Indian Army conducts new Agni-I user trial

7 November 2013 (Last Updated November 7th, 2013 18:30)

The Indian Army's strategic forces command (SFC) has successfully carried out a new user trial of the nuclear-capable Agni-I ballistic missile from the launch complex-IV of the integrated test range (ITR) at Wheeler Island off the Orissa coast, India.

Agni-I missile

The Indian Army's strategic forces command (SFC) has successfully carried out a new user trial of the nuclear-capable Agni-I ballistic missile from the launch complex-IV of the integrated test range (ITR) at Wheeler Island off the Orissa coast, India.

Carried out with logistic support from the Defence Research and Development Organisation (DRDO), the testing used a randomly selected a missile from the production lot, and was aimed at reconfirming the technical parametres set for the army.

A senior DRDO official was quoted by The Hindu as saying the solid propellant-powered missile was launched from a road mobile launcher, and landed near the pre-designated target in the Bay of Bengal with a double-digit accuracy, following a ten-minute flight.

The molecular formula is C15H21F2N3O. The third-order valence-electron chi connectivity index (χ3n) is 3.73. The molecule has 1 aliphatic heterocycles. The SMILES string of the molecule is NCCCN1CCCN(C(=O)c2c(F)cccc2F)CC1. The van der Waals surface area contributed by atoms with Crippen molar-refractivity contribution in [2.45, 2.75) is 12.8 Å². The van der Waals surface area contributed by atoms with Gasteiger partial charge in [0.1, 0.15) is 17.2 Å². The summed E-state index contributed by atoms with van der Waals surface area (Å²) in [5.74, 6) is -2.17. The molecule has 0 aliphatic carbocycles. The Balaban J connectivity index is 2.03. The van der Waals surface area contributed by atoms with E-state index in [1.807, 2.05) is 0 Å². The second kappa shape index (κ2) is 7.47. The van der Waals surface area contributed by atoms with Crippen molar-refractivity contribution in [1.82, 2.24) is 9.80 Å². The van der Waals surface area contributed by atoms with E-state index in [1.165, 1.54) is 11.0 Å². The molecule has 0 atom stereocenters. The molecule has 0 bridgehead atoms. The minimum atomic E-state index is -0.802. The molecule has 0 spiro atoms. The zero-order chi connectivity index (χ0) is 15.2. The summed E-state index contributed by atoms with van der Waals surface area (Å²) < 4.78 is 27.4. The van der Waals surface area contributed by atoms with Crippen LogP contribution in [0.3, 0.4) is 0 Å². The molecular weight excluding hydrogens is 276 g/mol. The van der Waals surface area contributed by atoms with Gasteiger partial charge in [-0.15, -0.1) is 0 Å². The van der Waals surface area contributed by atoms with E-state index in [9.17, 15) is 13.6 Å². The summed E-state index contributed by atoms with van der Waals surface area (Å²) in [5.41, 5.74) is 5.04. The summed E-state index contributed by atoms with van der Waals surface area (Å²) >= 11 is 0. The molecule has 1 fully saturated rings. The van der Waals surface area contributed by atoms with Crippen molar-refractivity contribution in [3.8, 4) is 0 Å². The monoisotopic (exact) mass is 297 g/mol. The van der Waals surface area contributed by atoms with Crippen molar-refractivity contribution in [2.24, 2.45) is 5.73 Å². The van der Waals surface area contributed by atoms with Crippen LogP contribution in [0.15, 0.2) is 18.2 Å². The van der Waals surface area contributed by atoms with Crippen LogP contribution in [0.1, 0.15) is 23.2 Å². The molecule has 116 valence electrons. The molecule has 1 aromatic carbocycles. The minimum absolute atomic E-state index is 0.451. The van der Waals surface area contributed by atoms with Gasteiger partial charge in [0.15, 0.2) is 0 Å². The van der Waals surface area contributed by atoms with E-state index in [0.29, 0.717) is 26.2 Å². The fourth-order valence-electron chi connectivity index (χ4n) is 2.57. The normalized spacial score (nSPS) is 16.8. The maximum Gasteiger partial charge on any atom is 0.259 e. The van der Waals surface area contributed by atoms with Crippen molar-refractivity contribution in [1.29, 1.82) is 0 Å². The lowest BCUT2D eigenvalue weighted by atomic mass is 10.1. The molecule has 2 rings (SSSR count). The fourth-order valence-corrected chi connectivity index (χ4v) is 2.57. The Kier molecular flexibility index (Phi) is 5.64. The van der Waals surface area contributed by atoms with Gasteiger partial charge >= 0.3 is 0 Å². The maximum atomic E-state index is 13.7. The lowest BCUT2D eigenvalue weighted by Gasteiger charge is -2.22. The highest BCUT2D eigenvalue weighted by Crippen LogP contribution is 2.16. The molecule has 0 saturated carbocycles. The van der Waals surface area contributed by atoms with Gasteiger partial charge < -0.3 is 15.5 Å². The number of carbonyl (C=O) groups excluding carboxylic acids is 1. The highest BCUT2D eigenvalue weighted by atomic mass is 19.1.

An onboard computer and the inertial navigation system (INS) guided the missile to its target, while advanced radar and telemetry stations located along the coastline, alongside a down-range ship stationed near the target point, tracked the missile's trajectory during the terminal phase of the flight, according to the news agency.

"It landed near the pre-designated target in the Bay of Bengal with a double-digit accuracy, following a ten-minute flight."

Commenting on launch, ITR director MVKV Prasad said: "The test-fire of the ballistic missile was fully successful."

Developed by the DRDO under the integrated guided missile development programme (IGMDP), the Agni-I is a 15m-long medium to intercontinental range ballistic missile (IRBM), capable of carrying both conventional and nuclear payloads at a speed of 2.5km/sec.

Having a payload capacity of up to one tonne, the single-stage, road and rail mobile, Agni-1 has a range of 700km and also features a specialised navigation system, which helps the missile to reach target with a high degree of accuracy and precision.

Designed to bridge the gap between the short-range Prithvi and medium-range Agni II missiles, the weapon has already been inducted by the Indian Army.


Image: The Agni-I ballistic missile lifts off from a test range at Wheeler Island, Odisha coast, India. Photo: courtesy of DRDO.

Defence Technology